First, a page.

A few weeks ago there was a cold snap in the United States that you may have heard of. It literally froze the entire state of Texas, although parts of the South Dakota plains have seen temperatures dip to -40 degrees Fahrenheit. It’s actually quite cold where the Celsius and Fahrenheit scales match up, so as you can imagine, now isn’t the best time to go out. But sometimes you come must paint this car.
Enter the crazy crew of Garage 54, where freezing temperatures are not a problem. They have a Lada – as they often do – and it is in dire need of exterior improvement. A paint job is in order, and doing it inside the workshop just won’t fly. The risk of overspray on the trash cans is too high, so with the sun shining outside, the spray job shifts outside. Granted, with an air temperature of -22 F (-30 C) it gets a little cold but hey, it will still work. Law?
Anyone with the most basic understanding of painting absolutely knows this. habit works, or at least it won’t work well. Colder temperatures slow down the drying process, but extreme cold simply freezes the paint. Even with water separators in use, there is inevitably a little moisture in the mixture and it shows quite dramatically when the first coat of paint is applied to the hood. At temperatures so cold that moisture instantly freezes, the result is an extremely rough coat of paint that actually has ridges of ice. And forget to let the paint dry. He froze long before that happened.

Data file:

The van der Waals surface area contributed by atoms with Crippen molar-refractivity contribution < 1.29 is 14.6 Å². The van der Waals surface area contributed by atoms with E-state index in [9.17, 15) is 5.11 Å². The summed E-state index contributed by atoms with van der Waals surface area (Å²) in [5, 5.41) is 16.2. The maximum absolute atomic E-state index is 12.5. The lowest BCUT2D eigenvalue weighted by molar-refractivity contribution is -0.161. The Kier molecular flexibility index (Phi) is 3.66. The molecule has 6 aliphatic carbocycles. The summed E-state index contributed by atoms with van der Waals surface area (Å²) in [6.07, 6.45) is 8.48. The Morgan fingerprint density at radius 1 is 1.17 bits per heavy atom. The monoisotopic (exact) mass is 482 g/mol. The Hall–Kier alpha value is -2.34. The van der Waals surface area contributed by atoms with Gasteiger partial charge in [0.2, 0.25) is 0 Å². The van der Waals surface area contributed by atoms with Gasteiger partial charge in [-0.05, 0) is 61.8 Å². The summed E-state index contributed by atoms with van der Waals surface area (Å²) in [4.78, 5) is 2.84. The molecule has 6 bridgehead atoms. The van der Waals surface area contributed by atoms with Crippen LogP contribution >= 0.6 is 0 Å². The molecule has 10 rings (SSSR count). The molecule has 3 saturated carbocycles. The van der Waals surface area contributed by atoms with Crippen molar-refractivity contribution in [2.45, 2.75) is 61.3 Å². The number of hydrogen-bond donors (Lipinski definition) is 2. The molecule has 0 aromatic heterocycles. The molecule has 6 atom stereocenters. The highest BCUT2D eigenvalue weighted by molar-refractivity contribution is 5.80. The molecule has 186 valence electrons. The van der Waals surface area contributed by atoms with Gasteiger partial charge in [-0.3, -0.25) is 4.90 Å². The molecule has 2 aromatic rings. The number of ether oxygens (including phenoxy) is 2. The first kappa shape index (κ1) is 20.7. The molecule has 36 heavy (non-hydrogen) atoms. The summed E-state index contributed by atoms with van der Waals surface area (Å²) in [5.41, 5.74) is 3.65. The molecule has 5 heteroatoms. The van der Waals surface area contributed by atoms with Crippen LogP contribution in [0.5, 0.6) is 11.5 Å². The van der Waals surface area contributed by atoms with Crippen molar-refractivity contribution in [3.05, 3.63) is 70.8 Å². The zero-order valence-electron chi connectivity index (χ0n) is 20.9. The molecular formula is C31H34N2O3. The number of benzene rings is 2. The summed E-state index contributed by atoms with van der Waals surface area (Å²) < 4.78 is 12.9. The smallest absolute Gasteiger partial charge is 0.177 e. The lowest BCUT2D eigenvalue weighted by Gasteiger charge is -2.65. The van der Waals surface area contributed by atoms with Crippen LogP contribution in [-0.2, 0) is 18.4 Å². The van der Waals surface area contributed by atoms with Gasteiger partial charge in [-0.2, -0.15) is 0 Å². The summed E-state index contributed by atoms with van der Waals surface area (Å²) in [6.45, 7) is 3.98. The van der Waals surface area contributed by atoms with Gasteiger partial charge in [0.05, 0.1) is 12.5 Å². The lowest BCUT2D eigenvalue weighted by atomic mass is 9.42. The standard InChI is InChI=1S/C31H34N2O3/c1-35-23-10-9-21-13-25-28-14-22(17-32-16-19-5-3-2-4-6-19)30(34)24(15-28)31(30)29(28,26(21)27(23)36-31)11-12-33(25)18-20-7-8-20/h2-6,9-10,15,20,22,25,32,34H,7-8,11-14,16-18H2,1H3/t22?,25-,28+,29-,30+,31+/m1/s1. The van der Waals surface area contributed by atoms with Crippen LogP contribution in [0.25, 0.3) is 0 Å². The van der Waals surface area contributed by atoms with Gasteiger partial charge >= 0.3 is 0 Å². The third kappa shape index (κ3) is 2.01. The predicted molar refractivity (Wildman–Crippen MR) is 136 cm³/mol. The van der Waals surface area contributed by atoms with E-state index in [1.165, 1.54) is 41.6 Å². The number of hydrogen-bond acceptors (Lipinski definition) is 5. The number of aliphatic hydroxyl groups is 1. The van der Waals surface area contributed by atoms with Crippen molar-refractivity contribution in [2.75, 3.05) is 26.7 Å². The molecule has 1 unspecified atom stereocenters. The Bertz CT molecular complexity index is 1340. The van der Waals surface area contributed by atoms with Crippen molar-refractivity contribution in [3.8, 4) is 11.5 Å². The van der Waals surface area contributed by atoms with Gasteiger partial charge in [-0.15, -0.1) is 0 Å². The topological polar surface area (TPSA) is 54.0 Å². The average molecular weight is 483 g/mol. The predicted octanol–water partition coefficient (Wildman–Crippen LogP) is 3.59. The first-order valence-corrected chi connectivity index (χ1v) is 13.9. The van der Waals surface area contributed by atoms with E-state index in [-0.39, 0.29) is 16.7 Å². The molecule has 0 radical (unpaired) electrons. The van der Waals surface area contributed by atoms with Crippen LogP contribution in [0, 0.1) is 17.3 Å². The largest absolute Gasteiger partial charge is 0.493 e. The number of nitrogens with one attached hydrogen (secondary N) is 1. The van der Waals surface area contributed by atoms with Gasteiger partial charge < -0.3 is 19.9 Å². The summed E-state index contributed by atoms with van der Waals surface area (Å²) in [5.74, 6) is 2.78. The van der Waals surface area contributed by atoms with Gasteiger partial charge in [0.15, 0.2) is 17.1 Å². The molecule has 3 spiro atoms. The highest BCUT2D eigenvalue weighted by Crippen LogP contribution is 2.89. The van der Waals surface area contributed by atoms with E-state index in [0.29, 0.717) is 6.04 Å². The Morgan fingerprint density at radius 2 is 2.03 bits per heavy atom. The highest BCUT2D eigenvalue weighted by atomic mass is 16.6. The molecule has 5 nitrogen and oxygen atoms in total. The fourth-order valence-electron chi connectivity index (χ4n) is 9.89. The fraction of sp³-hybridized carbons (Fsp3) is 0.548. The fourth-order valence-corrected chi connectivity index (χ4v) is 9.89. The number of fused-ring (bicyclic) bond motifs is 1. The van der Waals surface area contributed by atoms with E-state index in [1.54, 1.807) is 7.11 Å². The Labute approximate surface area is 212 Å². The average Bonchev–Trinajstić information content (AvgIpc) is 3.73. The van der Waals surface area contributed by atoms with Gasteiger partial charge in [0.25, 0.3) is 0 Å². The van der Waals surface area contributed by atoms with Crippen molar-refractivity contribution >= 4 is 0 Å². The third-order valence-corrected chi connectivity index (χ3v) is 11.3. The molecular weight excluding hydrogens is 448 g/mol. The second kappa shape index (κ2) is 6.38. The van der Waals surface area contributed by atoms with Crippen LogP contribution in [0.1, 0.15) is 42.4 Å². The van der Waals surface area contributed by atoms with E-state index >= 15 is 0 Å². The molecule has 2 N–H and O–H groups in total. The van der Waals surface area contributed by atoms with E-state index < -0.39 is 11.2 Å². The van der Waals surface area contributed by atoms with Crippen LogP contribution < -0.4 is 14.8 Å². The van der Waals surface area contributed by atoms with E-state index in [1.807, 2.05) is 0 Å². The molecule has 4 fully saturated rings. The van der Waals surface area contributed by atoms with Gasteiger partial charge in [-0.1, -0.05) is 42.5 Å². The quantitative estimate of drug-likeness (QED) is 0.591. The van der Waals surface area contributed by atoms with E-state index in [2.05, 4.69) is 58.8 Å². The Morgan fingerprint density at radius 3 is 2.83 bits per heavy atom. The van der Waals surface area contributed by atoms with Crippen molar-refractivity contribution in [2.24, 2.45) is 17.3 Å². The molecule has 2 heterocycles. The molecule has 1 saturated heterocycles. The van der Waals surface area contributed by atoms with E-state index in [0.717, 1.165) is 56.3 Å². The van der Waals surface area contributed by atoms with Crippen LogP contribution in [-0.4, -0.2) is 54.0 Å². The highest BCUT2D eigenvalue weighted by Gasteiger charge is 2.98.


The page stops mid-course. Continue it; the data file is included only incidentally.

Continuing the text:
Surprisingly, the paint at least stayed fluid long enough to settle on the car. After sitting outside in subzero weather for four hours, the Lada was brought back inside, and as it warmed up, the full scope of the frozen effort was understood. The bumpy ice towers in the paint thawed and left craters, and the cold temperatures also trapped moisture in the paint, leading to misty spots. Still, the paint eventually stuck to the car, although it’s questionable whether this was a real improvement.
What is the moral of this story? Wait until it gets hot if you really want a nice paint job.